Reaction to yesterday’s blockbuster deal between Square Enix and Embracer Group, which saw several studios and the IP rights to beloved series like Tomb Raider and Deus Ex become set to transfer from the former to the latter, has been varied.
Many industry commentators and fans were naturally immediately concerned with the effects the deal might have on their favourite franchises and the morality of the Final Fantasy and Kingdom Hearts publisher’s proposed reinvestment of the funds into “fields including blockchain, AI, and the cloud”.
Square Enix/Embracer Group Deal Prompts Further Development Speculation
A few possible justifications for the $300 million figure quoted in both companies’ press releases have emerged, one of which seems to hint that the deal could serve as a forerunner to a larger acquisition.
This very much unconfirmed rumour stems from the initial reaction of VentureBeat’s Jeff Grubb to the news on Twitter, in which he eluded to both profitability struggles for Crystal Dynamics and Eidos Montreal and a possible need for Square Enix to streamline ahead of a potential future acquisition by a larger company as conceivable impetuses for the deal.
In terms of the latter, Grubb said: “no idea if that happens, but it's more likely today than yesterday”, while also suggesting that the company’s proposed investment in controversial blockchain technology likely wouldn’t put off any potential buyers.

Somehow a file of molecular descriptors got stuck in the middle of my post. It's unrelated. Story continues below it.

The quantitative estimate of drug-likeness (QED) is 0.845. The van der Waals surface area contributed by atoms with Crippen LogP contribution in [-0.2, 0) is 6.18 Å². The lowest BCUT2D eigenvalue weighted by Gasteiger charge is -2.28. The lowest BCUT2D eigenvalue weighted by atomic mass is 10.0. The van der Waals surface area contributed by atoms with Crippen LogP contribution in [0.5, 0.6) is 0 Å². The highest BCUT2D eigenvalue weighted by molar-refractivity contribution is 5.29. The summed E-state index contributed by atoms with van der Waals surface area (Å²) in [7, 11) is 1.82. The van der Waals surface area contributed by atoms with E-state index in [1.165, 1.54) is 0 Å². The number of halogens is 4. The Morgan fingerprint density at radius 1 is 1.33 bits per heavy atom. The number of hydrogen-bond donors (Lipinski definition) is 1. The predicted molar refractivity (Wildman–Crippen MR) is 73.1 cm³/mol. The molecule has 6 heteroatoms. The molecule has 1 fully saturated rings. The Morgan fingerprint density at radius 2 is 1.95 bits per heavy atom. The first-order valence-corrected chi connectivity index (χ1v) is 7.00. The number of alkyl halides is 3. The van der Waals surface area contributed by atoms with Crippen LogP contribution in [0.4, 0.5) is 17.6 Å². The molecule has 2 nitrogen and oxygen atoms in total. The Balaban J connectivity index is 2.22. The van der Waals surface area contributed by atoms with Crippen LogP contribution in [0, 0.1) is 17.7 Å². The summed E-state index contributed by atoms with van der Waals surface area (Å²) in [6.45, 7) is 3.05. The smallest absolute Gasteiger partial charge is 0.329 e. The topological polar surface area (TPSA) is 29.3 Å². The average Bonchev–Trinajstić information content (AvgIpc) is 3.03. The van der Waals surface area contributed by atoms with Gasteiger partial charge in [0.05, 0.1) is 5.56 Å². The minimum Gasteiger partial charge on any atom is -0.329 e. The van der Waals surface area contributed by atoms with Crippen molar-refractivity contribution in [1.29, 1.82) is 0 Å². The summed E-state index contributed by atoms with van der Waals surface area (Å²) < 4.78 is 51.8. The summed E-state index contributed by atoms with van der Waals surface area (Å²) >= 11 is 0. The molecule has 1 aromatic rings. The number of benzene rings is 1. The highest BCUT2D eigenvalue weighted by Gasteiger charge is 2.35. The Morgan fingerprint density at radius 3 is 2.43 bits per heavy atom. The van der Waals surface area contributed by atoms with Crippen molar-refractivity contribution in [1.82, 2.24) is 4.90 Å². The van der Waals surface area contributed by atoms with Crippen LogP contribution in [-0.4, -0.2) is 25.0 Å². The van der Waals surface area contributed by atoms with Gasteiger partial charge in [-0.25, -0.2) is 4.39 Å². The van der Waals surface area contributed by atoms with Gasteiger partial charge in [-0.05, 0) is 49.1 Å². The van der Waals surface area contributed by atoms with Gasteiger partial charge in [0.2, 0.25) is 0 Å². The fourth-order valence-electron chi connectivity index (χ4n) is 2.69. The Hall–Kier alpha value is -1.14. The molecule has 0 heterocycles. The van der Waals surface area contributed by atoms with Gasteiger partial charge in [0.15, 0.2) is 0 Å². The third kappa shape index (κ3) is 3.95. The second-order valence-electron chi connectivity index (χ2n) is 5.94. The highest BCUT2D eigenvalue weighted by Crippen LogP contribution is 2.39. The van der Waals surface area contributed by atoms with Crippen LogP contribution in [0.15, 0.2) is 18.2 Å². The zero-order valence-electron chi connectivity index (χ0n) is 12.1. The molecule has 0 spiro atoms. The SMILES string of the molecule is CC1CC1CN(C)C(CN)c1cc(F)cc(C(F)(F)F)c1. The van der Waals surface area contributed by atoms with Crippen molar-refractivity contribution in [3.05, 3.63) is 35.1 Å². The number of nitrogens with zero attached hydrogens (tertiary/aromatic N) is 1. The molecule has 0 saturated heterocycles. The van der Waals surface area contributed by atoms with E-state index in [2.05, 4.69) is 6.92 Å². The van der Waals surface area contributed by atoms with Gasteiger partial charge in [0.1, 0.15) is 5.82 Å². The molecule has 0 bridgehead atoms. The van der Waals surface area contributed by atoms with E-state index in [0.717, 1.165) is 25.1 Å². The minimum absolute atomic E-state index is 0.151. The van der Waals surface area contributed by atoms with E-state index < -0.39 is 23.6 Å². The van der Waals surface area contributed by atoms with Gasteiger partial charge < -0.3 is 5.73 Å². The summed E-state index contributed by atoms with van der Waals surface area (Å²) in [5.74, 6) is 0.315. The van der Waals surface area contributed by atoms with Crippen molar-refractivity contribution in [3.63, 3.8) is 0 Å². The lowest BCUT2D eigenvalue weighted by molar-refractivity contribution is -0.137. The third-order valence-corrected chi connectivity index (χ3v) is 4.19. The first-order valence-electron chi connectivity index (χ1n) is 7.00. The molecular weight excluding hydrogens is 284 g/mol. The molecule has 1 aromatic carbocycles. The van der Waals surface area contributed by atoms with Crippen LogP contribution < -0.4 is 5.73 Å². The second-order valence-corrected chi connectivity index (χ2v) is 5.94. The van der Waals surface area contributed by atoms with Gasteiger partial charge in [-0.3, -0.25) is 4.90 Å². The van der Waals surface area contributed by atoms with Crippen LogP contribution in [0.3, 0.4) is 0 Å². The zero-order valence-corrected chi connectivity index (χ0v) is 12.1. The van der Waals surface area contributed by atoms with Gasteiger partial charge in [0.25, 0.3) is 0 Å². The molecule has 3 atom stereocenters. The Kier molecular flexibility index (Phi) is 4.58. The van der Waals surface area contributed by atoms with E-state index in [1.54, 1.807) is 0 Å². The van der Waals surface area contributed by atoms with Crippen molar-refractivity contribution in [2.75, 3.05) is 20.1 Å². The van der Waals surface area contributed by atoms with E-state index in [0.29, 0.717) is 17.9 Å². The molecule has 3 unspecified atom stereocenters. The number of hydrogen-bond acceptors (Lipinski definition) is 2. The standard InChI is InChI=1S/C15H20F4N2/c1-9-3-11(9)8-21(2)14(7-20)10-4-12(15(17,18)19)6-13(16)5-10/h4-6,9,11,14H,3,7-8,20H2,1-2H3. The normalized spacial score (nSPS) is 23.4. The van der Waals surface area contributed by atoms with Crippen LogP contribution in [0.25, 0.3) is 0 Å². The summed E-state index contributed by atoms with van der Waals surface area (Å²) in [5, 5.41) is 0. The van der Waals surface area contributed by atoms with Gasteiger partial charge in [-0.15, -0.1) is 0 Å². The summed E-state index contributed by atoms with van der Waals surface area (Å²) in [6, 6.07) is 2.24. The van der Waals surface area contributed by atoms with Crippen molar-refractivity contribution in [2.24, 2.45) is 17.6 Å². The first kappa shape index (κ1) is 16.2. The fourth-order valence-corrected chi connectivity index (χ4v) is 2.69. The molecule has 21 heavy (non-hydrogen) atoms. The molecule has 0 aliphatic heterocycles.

The online rumour mill was quick to position Sony as the party they thought most likely to acquire Square Enix, with some assuming that Grubb’s comments meant an acquisition was indeed imminent.
This prompted Grubb to clarify things, reiterating that he couldn’t confirm any Sony/Square Enix deal and citing the fact that reports of big acquisitions very rarely pre-date official announcements because of the refusal of industry sources to discuss them and the risk of negative consequences.
Grubb also added: “I do believe that Square Enix is trying to best position itself for acquisition. But that doesn't mean anything. These deals can fall through or get completely flipped on their head.”
One area that does seem to have fairly concrete evidence is the financial state of the studios sold by Square Enix, with David Gibson, a Senior Analyst at MST Financial, citing the Marvel games produced by both Crystal Dynamics and Eidos Montreal as having underachieved in his Tweet about the news.
“In a little under two years they lost $200 million on two Marvel games”, said Gibson, though he also added: “it still looks like a low price given the optionality on probably 4 AAA titles coming through”.
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